BACKGROUND AND AIM: Pain is the primary symptom of chronic pancreatitis (CP) and associates with a number of patient and disease characteristics. However, the complex interrelations of these parameters are incompletely understood, and pain treatment remains unsatisfactory in a large proportion of patients. The aim of this study is to investigate multiple pain risk factors in a large population of CP patients, with a special emphasis on patients' patterns of smoking and alcohol use.
METHODS: This was a multicenter, cross-sectional study including 1384 patients with CP. Patient demographics and disease characteristics, as well as current patterns of smoking and alcohol use, were compared for patients with pain (n = 801) versus without pain (n = 583). Multivariate logistic regression models were performed to assess the variables associated with the presence and type of pain (constant vs intermittent pain).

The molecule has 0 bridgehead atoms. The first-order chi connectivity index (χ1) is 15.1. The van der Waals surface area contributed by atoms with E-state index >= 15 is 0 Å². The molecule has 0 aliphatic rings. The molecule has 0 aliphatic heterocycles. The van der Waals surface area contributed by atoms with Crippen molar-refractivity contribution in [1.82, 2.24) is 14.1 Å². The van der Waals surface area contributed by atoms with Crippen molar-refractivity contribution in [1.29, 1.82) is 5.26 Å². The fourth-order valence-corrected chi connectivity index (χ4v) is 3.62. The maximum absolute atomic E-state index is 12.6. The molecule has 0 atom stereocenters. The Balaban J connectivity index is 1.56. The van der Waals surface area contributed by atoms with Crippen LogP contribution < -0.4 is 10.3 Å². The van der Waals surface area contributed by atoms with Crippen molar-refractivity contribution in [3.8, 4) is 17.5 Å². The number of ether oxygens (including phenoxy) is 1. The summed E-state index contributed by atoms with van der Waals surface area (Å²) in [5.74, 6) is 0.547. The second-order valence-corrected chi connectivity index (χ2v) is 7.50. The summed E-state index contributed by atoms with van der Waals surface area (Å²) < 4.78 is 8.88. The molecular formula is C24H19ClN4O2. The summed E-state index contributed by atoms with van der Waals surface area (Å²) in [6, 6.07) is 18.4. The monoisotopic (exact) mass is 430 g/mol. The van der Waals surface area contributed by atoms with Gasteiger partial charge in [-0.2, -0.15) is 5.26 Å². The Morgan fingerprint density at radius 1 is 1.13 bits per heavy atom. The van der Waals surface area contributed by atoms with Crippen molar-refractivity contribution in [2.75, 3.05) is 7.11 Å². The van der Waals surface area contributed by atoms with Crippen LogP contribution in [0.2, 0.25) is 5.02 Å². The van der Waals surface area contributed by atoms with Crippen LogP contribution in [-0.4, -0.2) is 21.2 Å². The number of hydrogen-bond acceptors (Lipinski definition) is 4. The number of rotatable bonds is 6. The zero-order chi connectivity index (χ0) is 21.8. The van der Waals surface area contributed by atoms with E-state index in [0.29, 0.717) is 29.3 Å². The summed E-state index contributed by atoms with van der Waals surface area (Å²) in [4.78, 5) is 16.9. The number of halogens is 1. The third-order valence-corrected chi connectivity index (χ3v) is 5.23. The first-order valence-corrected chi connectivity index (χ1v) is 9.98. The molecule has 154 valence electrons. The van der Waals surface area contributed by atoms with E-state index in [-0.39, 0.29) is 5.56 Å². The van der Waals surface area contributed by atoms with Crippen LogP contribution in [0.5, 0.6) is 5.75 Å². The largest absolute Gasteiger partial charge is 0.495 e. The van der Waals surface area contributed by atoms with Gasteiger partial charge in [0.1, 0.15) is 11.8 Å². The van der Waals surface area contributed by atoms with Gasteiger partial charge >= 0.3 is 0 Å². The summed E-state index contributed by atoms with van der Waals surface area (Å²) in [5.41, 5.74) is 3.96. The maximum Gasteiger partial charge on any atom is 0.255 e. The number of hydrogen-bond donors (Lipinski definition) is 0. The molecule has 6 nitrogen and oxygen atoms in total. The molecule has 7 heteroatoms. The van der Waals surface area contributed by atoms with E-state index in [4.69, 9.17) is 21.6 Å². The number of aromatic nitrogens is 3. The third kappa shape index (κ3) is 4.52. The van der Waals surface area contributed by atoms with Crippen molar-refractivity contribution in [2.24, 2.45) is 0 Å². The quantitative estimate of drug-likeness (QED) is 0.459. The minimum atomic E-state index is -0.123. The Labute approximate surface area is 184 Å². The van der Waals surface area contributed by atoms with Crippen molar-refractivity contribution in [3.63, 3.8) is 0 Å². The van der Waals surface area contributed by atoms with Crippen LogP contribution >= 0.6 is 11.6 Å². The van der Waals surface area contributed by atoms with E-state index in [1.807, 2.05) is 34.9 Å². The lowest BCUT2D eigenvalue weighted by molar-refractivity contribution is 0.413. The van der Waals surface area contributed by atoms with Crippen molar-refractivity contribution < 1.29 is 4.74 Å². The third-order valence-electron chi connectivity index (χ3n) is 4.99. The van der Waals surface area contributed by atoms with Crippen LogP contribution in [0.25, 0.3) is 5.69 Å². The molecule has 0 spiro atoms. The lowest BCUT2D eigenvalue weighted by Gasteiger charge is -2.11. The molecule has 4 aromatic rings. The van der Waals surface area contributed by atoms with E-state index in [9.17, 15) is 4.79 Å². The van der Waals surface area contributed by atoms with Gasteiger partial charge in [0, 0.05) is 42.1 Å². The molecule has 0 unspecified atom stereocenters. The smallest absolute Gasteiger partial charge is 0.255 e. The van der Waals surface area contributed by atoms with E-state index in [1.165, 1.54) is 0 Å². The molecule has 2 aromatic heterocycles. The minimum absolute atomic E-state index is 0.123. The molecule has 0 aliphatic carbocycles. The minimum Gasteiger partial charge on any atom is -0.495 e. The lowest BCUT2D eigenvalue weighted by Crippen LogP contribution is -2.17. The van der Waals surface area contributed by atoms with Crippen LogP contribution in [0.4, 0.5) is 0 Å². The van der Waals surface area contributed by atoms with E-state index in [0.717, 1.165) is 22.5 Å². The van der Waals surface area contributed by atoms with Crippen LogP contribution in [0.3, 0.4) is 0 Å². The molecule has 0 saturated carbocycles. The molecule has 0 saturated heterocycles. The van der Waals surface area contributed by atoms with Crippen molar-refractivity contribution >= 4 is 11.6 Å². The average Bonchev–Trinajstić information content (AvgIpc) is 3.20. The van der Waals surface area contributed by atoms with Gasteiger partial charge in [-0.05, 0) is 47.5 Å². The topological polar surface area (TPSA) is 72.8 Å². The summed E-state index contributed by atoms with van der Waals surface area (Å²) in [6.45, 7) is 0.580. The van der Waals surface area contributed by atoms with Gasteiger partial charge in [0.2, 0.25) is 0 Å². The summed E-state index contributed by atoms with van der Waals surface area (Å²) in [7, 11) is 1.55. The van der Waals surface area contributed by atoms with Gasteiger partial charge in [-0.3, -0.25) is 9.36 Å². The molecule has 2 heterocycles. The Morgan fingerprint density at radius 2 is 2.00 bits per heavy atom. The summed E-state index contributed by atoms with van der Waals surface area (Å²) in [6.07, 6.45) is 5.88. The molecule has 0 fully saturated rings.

RESULTS: The mean age of participants was 52.1 ± 14.6 years, and 914 (66%) were men. Active smoking (odds ratio 1.6 [95% confidence interval 1.1-2.2], P = 0.005) and alcohol consumption (odds ratio 1.8 [95% confidence interval 1.1-3.0], P = 0.03) were independently associated with the presence of pain. In addition, patients' age at diagnosis, pancreatic duct pathology, and the presence of pseudocysts, duodenal stenosis, and exocrine pancreatic insufficiency were confirmed as pain risk factors (all P ≤ 0.01). Constant pain, as opposed to intermittent pain, was more frequently reported by smokers (P = 0.03), while alcohol consumption was associated with intermittent pain (P = 0.006).
CONCLUSION: Multiple patient and disease characteristics, including patterns of smoking and alcohol consumption, associate with the presence and type of pain in patients with CP.